TLN Forum member Laura Reasoner Jones has an excellent feature article in the Summer 2008 issue of Threshold magazine, titled “The ‘Ick’ Factor: Do Gender or Ethnicity Drive STEM Choices?”
Threshold, published by Cable in the Classroom, devotes each quarterly issue to a particular theme. This time it’s “Bridging the Gap.” The articles focus on the challenges and potentialities of “attracting women and minorities to careers in science, math, technology, and engineering.”
Laura’s article draws in part on her current assignment as a technology teacher based in a Title I elementary school in Virginia. But she’s also able to tap into her many years of experience as the leader of a GEMS (girls excelling in math & science) Club. She also led a community-oriented digital equity project in her district and served as a teacher in residence at the National Board for Professional Teaching Standards, where she helped develop the NBPTS Digital Edge Learning Interchange (DELI) with Apple Computer.
As the article’s teaser says, Laura contends that “the academic choices being made by girls and minorities show that schools need to do more to promote STEM careers and learning opportunities.” She writes:
Women and minorities must be part of the STEM workplace. I like to think there must have been a female automotive engineer on the design team who had the brilliant idea of sliding doors with remote-control openers on both sides of minivans. (Only a mother with young children and groceries could have thought of that.) As Jo Sanders writes in her paper, “Lessons I’ve Learned in 22 Years of Working with Teachers About Girls in IT,” there is a difference between using technology and creating it for the rest of us to use. And educators do not seem to make this distinction….
After “some loosening” of gender strictures in the 1970s and 1980s, when baby boomers “tried to raise our children in less gender-biased environments” and more young women began to enter career fields that “never crossed our radar screens,” Laura has seen a regression.
Younger teachers and parents feel that gender equity was resolved in the previous decades, and there are no longer any problems. As a result, society seems to have swung back to a pink and blue division. Toy stores label aisles for boys and girls; new toys come out in pink or blue (or pink and camouflage); and advertising and marketing target specific audiences. Stand at any elementary-school bus stop and watch girls with their hot pink Bratz or Disney Princess backpacks and boys carrying camouflage or sports heroes. Even McDonalds gives away two different sets of toys in its children’s meals.The world has quietly divided again, and it continues to show in the academic choices girls make.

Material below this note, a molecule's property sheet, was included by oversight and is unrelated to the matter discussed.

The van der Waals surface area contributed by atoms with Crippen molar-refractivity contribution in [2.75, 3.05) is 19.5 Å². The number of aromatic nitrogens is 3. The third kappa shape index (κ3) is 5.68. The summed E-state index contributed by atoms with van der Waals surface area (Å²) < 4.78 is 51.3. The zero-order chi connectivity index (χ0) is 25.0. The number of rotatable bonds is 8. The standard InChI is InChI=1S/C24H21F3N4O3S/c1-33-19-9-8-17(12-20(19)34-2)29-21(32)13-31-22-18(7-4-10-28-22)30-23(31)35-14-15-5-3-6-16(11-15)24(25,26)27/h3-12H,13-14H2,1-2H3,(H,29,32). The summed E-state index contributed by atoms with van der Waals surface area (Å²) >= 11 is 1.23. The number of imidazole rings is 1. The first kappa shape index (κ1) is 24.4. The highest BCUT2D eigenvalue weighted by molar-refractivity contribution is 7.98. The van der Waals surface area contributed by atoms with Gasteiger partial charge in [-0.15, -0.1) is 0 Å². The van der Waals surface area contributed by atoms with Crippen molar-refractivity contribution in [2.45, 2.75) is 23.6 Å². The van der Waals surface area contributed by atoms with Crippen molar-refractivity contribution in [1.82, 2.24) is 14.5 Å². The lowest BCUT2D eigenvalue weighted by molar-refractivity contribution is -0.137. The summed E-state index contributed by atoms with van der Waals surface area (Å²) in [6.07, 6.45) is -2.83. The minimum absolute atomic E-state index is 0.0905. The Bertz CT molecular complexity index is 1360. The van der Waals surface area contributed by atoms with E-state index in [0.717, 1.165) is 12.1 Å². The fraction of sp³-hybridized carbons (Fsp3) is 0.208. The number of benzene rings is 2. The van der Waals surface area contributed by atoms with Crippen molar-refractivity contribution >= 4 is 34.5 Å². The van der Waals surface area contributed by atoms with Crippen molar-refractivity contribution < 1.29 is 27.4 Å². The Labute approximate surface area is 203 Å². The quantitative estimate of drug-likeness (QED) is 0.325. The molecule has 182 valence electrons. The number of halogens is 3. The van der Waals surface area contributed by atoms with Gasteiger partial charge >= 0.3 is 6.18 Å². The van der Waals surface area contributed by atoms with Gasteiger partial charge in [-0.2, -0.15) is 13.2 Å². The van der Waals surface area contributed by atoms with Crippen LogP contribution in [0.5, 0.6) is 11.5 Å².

What does this mean for STEM literacy in schools? When girls or underserved minorities come to school with less experience in building toys or tinkering, they participate less enthusiastically in certain school experiences. A cycle begins in which girls or minorities are relegated to acting as note takers in projects, or being considered as less desirable partners. This group experiences less competence with the raw materials, making the next exposure even more intimidating. Students with lower levels of experience in STEM fields may take fewer risks in class or individual science projects due to fear of failure or just general unease and unfamiliarity with the materials.
Research has shown that what students believe about their academic abilities affects their achievement. When girls or minorities struggle initially with a math or science concept, a belief that intelligence is a fixed trait can only harm them, and can lead to lower self-expectations.
Smart thinking from an accomplished teacher who spent many years working in homes with developmentally delayed Pre-K children in her school system, then earned a master’s degree in library-media science and interned in an alternative high school. She’s got the big perspective.
Laura wrote about immigrant students in her school in another recent article, this one for Teacher Magazine.